Additional Information:
A late-model computer, fast internet connection, and built-in camera are recommended, though not required. Students with less than optimal hardware or internet connections are welcome to take the course, though it may be difficult to participate fully in virtual meetings.

There will be no class on November 22 (Thanksgiving).

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ST235oFA18
Center for Documentary Studies
Virtual Classroom
Badhey 11/8 - 12/13 Th 07:00 PM - 09:00 PM $245.00 View

Final Project Seminar in Documentary Studies (Online)
This seminar is organized around group discussions of student projects, including how best to complete those projects, along with guided planning on how best to present the works to their intended audiences. Certificate students who have met all other requirements and have done substantial work toward their intended final projects may request admission to the course. Participants who successfully complete their projects during this course will be awarded the Certificate in Documentary Arts.

Students must declare their intention to enroll at the beginning of the term. Before enrolling in this class, students must complete a Projects course in the medium of their choice—Audio, Photography, or Video (an independent study will be arranged for students working in other media). Please contact Continuing Education director April Walton (cdscourses@duke.edu) if you plan to enroll. On Friday, December 7, students will share their work with a public audience at the Full Frame Theater at American Tobacco Campus. (12 hours/Advanced)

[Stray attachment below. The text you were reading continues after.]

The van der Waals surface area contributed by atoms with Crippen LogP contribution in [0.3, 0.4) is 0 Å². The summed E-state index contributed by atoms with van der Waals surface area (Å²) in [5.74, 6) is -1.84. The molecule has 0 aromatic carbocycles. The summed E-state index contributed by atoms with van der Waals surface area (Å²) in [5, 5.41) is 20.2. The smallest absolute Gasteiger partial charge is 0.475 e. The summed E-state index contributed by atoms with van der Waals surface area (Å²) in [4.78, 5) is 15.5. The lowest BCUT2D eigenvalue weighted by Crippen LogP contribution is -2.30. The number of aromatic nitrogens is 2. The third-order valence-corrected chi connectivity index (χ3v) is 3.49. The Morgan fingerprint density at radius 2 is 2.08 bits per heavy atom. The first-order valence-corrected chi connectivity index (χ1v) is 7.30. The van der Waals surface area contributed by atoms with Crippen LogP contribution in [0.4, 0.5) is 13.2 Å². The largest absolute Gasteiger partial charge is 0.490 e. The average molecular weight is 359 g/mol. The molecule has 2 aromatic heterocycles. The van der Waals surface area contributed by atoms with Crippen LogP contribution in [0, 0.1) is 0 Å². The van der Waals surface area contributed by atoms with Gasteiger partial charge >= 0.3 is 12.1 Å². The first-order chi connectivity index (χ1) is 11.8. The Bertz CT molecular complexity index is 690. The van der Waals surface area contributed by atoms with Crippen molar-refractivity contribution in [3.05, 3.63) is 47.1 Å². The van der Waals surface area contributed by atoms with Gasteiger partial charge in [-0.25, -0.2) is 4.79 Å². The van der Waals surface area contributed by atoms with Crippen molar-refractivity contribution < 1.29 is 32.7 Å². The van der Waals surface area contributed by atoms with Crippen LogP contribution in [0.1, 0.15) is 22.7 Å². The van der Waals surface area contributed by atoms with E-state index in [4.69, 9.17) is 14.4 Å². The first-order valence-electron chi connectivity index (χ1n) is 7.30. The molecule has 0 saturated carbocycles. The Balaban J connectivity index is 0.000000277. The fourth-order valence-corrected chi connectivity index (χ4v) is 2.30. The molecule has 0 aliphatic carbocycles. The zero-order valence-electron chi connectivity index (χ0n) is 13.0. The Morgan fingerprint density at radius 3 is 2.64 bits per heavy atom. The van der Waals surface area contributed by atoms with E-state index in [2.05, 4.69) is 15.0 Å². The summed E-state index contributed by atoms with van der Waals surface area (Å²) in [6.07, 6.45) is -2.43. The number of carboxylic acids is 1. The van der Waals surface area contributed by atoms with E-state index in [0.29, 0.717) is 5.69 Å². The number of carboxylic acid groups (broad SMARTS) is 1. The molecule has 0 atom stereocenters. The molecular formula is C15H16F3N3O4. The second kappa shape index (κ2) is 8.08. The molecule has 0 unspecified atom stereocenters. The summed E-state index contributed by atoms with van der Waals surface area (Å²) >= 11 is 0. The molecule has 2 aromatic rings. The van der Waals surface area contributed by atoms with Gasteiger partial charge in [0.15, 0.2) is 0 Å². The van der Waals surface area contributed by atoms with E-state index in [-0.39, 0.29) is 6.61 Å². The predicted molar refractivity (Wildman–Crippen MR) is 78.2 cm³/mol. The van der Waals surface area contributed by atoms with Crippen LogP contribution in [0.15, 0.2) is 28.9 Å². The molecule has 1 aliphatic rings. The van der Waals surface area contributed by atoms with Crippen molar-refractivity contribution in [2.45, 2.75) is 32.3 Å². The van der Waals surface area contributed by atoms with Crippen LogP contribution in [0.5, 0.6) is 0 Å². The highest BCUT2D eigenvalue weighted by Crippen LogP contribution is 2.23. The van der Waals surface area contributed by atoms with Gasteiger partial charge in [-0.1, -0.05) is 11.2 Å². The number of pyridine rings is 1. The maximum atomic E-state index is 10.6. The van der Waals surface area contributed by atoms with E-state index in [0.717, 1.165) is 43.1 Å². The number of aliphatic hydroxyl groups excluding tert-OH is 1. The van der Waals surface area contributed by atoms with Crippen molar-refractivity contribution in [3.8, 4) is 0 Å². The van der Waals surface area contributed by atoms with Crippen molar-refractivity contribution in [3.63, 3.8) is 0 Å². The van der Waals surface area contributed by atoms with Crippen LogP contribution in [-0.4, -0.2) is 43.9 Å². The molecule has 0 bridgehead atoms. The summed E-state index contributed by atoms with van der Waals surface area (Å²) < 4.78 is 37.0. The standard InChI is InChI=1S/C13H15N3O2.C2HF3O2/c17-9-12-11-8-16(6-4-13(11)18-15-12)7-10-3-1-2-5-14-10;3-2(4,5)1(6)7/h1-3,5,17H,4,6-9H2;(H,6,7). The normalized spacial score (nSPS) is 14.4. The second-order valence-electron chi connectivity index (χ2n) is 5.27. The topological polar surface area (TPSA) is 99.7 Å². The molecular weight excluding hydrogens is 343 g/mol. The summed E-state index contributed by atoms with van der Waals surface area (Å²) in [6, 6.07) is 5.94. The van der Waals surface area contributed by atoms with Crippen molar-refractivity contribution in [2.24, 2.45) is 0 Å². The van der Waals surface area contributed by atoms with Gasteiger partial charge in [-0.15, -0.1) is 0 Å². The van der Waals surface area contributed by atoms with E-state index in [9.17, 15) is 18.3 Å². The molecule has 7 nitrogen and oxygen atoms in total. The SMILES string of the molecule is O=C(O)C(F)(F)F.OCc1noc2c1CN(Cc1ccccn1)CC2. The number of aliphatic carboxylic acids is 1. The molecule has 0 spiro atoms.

Please note: This course is offered in an online format and will not meet at CDS but will instead take place in regularly scheduled virtual sessions.

Durward Rogers is a filmmaker with an interest in scientific and technical documentaries. He started practicing film photography at the age of nine and has used Photoshop and digital cameras since they were first released. Before earning his Certificate in the Documentary Arts, Rogers spent twenty-five years as a computer graphics engineer, working on such projects as the world’s fastest graphics supercomputer and the original Xbox. He is currently working on a film about climate change.

Additional Information:
The class will be conducted online. A late-model computer, fast internet connection, and built-in camera are recommended, though not required. Students with less than optimal hardware or internet connections are welcome to take the course, though it may be difficult to participate fully in virtual meetings.

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ST525oFA18
Center for Documentary Studies
Virtual Classroom
Rogers 10/29 - 12/3 Mo 07:00 PM - 09:00 PM $275.00 View

Introductory Seminar in Documentary Studies: Traditions (Online)


This course is designed for students in the Certificate in Documentary Arts program or those who plan to enroll; it’s also suited to non-certificate students with a general interest in interdisciplinary traditions of documentary work, with an emphasis on twentieth-century practice. Students will be introduced to a range of documentary idioms and voices, including the work of photographers, filmmakers, oral historians, folklorists, musicologists, radio documentarians, and writers. (16 hours/All Levels)

Please note: This course is offered in an online format and will not meet at CDS but will instead take place in regularly scheduled virtual sessions.

Joy Salyers is a folklorist and a professional adviser on ethical and effective practice for individuals, organizations, and projects. She helps clients place an honest and compassionate assessment of themselves into the context of the systems within which they work. Salyers is also a writer, performer, and lecturer. She serves on advisory groups for several current documentary projects, and has taught in CDS’s Continuing Education program for more than a decade. See joysalyers.com.

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ST101ToFA18
Center for Documentary Studies
Virtual Classroom